laying it all on the line

The contest to produce five African representatives beside hosts and automatic qualifiers South Africa at the 2010 World Cup begins in earnest this weekend with 23 second-round fixtures.

The contest to produce five African representatives beside hosts and automatic qualifiers South Africa at the 2010 World Cup begins in earnest this weekend with 23 second-round fixtures.

All 12 group winners plus the best eight runners-up advance to the third and final phase of a competition doubling as an elimination process for the Africa Cup of Nations in Angola earlier the same year.

Here are the predictions:

l Group One (Cameroon, Cape Verde Islands, Tanzania, Mauritius): Cameroon, runners-up to Egypt in the 2008 Afcon, could field a reserve team and still finish first while Tanzania might pip Cape Verde Islands for second spot and the best Mauritius can hope for is some home points;

l Group 2 (Guinea, Zimbabwe, Namibia, Kenya): Potentially the most competitive pool with each country capable of beating the others. Guinea reached 2008 Afcon quarterfinals and playmaker Pascal Feindouno is a class act. Greater experience should see Guinea shade Zimbabwe;

l Group 3 (Angola, Benin, Uganda, Niger): Angola were shock qualifiers for the 2006 World Cup at expense of Nigeria and they have unearthed a new star in Manchester United-bound striker Manucho. Little to separate hard-working but goal-shy Benin from improving Uganda;

l Group 4 (Nigeria, South Africa, Equatorial Guinea, Sierra Leone): Nigeria are favoured despite horror Afcon campaign in Ghana as they made meek last-eight exit to 10-man hosts. South Africa likely runners-up;

l Group 5 (Ghana, Libya, Gabon, Lesotho): The resignation of Ghana's French coach Claude le Roy leaves them vulnerable against hyper-ambitious Libya, and Gabon. Ghana from Libya and Gabon, but could go down to the wire;

l Group 6 ( Senegal, Algeria, Liberia, Gambia): Senegal have mere shadow of squad that took 2002 World Cup by storm as they reached quarterfinals. Algeria have also experienced better times, leaving Liberia as potential party poopers under young German coach Antoine Hey;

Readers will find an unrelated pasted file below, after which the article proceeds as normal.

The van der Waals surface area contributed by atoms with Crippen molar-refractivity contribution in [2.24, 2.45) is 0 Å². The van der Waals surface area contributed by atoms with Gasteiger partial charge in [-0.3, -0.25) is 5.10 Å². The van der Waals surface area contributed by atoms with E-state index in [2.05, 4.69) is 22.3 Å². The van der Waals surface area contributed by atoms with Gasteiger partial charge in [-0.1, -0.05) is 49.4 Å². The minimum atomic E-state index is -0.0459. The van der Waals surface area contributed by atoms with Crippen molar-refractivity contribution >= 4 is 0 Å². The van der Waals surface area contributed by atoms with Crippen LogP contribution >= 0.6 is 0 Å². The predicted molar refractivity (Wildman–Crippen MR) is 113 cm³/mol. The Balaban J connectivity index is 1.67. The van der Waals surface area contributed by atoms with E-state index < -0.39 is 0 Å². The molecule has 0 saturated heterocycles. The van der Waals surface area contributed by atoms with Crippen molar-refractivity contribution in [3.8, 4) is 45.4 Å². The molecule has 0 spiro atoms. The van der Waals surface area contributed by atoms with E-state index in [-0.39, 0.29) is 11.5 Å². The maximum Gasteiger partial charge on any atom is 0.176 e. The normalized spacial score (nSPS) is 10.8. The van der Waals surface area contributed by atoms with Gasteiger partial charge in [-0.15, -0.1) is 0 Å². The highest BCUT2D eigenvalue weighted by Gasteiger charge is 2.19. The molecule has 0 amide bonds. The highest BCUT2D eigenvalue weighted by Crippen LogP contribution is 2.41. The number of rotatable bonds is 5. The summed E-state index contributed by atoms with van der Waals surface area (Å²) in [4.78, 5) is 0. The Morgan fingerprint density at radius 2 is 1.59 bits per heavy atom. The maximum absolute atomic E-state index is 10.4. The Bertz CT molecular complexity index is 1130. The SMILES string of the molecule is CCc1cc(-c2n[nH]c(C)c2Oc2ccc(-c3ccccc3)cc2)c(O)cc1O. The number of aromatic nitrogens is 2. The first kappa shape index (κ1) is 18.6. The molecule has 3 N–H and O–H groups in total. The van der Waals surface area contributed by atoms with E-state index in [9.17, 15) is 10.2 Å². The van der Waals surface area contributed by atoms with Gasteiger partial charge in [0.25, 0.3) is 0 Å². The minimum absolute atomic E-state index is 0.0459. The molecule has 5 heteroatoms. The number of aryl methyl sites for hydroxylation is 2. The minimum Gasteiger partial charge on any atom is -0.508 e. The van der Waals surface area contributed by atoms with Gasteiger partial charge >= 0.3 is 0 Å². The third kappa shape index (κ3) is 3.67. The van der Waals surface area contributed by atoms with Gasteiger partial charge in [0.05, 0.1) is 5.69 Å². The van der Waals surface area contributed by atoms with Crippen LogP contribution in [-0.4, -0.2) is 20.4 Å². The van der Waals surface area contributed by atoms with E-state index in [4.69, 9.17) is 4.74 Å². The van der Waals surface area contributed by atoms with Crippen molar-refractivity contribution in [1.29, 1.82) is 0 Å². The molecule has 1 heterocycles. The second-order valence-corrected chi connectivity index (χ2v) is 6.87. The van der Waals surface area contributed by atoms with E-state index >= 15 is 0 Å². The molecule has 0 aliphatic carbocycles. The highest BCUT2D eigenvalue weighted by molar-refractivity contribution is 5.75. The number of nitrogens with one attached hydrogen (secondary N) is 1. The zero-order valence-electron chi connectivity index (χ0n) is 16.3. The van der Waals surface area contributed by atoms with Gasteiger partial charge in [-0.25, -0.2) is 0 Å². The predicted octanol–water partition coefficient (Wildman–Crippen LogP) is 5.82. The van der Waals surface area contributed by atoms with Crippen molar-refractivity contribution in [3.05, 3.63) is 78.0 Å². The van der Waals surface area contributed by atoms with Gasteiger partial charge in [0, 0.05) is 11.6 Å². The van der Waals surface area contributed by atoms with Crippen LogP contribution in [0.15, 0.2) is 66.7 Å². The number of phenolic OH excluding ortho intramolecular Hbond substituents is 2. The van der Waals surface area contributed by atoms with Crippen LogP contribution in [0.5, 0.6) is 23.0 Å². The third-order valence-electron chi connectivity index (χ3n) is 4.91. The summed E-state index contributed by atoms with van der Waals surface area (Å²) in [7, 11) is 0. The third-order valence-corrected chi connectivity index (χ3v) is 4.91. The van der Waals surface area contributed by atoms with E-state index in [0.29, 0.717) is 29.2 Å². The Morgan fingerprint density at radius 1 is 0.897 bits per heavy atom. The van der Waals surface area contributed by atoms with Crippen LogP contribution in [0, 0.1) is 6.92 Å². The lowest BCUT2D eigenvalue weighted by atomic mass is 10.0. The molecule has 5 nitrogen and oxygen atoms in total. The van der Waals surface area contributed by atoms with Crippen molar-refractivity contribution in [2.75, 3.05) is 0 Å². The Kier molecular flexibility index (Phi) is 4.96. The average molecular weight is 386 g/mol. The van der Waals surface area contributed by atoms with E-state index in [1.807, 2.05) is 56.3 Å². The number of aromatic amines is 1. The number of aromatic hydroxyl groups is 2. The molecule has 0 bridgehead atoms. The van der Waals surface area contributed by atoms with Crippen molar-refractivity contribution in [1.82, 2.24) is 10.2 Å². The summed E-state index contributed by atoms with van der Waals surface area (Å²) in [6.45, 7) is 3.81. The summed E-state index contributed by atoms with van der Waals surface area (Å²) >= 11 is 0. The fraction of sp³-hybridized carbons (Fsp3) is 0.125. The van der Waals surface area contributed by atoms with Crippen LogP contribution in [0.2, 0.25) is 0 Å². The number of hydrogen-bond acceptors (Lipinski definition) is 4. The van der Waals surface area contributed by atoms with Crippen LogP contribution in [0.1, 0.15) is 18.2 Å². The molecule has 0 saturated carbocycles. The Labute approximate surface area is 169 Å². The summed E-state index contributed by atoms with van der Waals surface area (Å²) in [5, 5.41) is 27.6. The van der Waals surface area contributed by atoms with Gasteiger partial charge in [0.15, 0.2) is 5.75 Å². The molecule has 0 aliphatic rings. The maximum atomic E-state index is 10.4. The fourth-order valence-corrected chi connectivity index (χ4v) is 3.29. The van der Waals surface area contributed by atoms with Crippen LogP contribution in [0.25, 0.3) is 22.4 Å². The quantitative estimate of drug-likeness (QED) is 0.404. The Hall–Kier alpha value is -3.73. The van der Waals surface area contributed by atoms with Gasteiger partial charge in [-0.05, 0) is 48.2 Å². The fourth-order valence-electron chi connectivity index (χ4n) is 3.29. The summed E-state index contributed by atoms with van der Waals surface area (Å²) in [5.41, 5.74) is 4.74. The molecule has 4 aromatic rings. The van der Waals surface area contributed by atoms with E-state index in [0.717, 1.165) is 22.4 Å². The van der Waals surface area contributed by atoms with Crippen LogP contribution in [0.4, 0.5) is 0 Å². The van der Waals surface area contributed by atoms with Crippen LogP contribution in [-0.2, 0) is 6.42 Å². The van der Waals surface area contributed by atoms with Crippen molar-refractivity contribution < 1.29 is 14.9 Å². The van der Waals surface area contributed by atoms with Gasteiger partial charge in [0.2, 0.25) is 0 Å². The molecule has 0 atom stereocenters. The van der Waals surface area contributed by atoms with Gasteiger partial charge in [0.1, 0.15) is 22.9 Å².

l Group 7 (Ivory Coast, Mozambique, Botswana, Madagascar): No contest on paper with Didier Drogba-inspired Ivory Coast on far higher plateau than modest rivals, the best of whom should be Mozambique;

l Group 8 (Morocco, Ethiopia, Rwanda, Mauritania): Similar to previous group in that Morocco are hot favourites to come first, but do not write off even lowest seeds Mauritania in what could be an exciting tussle for second spot. Rwanda are capable of coming second;

l Group 9 (Tunisia, Burkina Faso, Burundi, Seychelles): Tunisia are battling to replace French coach Roger Lemerre. Luckily, they are in weak group. It must be Tunisia with Burkina Faso the best of the rest;

l Group 10 (Mali, Congo, Sudan, Chad): Only Chad can be discounted as Mali, under Nigerian coach Stephen Keshi, seek to improve on disastrous 2006 World Cup campaign. Sudan tipped to finish second in close chase;

l Group 11 (Togo, Zambia, Swaziland. Original third seeds Eritrea withdrew): Promises to be a shootout between shock 2006 World Cup qualifiers Togo and Zambia, with Swaziland nowhere; and

l Group 12 (Egypt, Democratic Republic of Congo, Malawi, Djibouti): Though Egypt won a record sixth Afcon title three months ago they dare not underestimate the talented if temperamental Congolese while Malawi have improved lately under new coach and former star Kinnah Phiri. Verdict: Egypt first, followed by DRC. - Sapa-AFP

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